Top Emerging Trends in Online Higher Education


As distance learning increasingly becomes a popular option among college and university students at both the graduate and undergraduate levels, a number of emerging trends in online higher education continue to develop. These trends are often a response to changes in student needs and improvements to enhance the student experience.


Among all of the trends likely to be seen in online programs in higher education, changes in technology and the technology used to deliver course work and material are at the top of the list. Technology changes quickly, and online schools and degree programs are constantly looking for new and better ways to deliver courses to students. Some of the latest trends include using tablets, virtual and remote laboratories, and cloud technology.

Podcasting and Social Media

Social media is noticeably becoming a part of culture, and the prevalence of this type of communication is increasingly being noticed in classrooms at all levels of education. In response, many curriculum programs and instructors are utilizing social media outlets to not just deliver material but also to hold office hours and offer an additional source of communication with other students to build communities.

Additional information on using social media in the classroom can be found in the article “Social Media Made Simple” on the National Education Association website.

Podcasting, too, is an emerging trend in online higher education, allowing for curriculum developers and instructors to record lessons and assignment instructions in another way. The ability to disseminate podcasts to students more easily, combined with the personalization of hearing a voice and/or seeing someone, is often well-received by students.

Digital Content

Increasingly, online programs in higher education are also attempting to streamline and make things easier for students by delivering all material, particularly textbooks, digitally. This enables students to download to tablets and other mobile devices, having more access and increasing the ability to complete work anywhere and anytime.


In response to the desire for students to have more interaction with other students as well as instructors, many online programs are also placing emphasis on collaboration and utilizing collaborative tools in the classroom. This includes other trends such as social media but also the incorporation of wikis, discussion forums, and chat sessions between students within a group and the entire class.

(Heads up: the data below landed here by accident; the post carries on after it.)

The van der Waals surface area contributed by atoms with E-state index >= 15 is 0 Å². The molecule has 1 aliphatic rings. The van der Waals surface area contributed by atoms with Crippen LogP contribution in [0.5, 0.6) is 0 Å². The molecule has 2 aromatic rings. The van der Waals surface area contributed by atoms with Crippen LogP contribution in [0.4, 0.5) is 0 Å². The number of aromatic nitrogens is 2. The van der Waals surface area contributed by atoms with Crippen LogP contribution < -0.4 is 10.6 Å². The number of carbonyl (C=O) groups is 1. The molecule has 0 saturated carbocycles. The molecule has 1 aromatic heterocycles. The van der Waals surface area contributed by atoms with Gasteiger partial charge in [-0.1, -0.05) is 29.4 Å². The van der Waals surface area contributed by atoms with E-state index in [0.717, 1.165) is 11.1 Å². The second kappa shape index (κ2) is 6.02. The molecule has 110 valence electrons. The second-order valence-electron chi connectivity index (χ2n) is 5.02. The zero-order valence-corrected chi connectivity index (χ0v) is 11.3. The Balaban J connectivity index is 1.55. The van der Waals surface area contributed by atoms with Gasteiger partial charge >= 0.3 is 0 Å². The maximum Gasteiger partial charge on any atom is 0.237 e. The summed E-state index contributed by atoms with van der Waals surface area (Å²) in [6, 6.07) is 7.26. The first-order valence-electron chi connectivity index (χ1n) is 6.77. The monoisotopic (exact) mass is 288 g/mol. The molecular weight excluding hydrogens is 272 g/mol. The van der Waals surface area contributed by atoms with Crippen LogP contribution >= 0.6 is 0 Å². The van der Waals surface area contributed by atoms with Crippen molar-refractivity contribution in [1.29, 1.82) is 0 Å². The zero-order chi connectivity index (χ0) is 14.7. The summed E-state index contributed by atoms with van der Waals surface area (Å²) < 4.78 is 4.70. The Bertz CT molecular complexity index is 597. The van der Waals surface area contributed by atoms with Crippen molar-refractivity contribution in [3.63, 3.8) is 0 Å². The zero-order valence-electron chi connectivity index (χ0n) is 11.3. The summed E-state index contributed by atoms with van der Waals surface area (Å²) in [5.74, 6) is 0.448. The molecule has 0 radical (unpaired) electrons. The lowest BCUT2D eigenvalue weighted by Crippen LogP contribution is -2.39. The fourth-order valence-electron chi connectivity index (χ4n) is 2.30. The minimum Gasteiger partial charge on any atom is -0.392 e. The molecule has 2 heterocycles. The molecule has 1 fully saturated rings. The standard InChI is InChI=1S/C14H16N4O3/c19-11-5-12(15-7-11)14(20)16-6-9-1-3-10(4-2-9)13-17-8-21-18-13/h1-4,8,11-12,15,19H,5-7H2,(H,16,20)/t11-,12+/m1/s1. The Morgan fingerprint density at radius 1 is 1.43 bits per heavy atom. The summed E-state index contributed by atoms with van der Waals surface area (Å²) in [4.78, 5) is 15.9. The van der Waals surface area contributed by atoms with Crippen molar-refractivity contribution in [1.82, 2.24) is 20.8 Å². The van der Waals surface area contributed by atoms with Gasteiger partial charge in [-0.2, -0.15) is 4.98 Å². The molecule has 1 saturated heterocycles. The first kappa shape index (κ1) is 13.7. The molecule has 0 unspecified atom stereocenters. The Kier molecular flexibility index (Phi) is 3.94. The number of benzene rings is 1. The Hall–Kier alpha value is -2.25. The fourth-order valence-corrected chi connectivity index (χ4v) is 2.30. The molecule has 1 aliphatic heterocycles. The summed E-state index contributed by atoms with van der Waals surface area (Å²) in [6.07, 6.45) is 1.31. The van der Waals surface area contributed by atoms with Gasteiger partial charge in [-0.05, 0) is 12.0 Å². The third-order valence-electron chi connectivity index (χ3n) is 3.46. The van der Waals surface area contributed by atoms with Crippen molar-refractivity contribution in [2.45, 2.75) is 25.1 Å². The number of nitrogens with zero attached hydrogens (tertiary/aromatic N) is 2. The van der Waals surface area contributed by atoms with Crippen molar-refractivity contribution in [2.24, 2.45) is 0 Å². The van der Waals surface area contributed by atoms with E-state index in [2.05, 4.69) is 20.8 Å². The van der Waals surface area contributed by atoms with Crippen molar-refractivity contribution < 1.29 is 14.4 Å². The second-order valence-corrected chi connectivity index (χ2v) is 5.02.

Hybrid Courses

The desire to have some face-to-face contact with others has also increased the number of options for hybrid courses in which students complete the majority of work online but also meet with an instructor and other students at regular intervals. Sometimes the in-person meeting is held once per week, or there could be classes with monthly or quarterly meetings depending on the length of the course. Additional information on hybrid course statistics can be found on The Chronicle of Higher Education.

With changes in the expectations of students, faculty, and online course models, more and more online programs are increasing in number. With the number of emerging trends in online higher education, it is likely that these programs will continue to find ways to meet the various needs of a diverse student population.

Instagram Debuts Slideshows for Advertisers

Instagram has been tiptoeing into the world of mobile advertising since 2013, wary of rocking the boat and upsetting its 300 million users and counting. But today, Instagram announced a major change to its advertising strategy with the introduction of slideshow ads.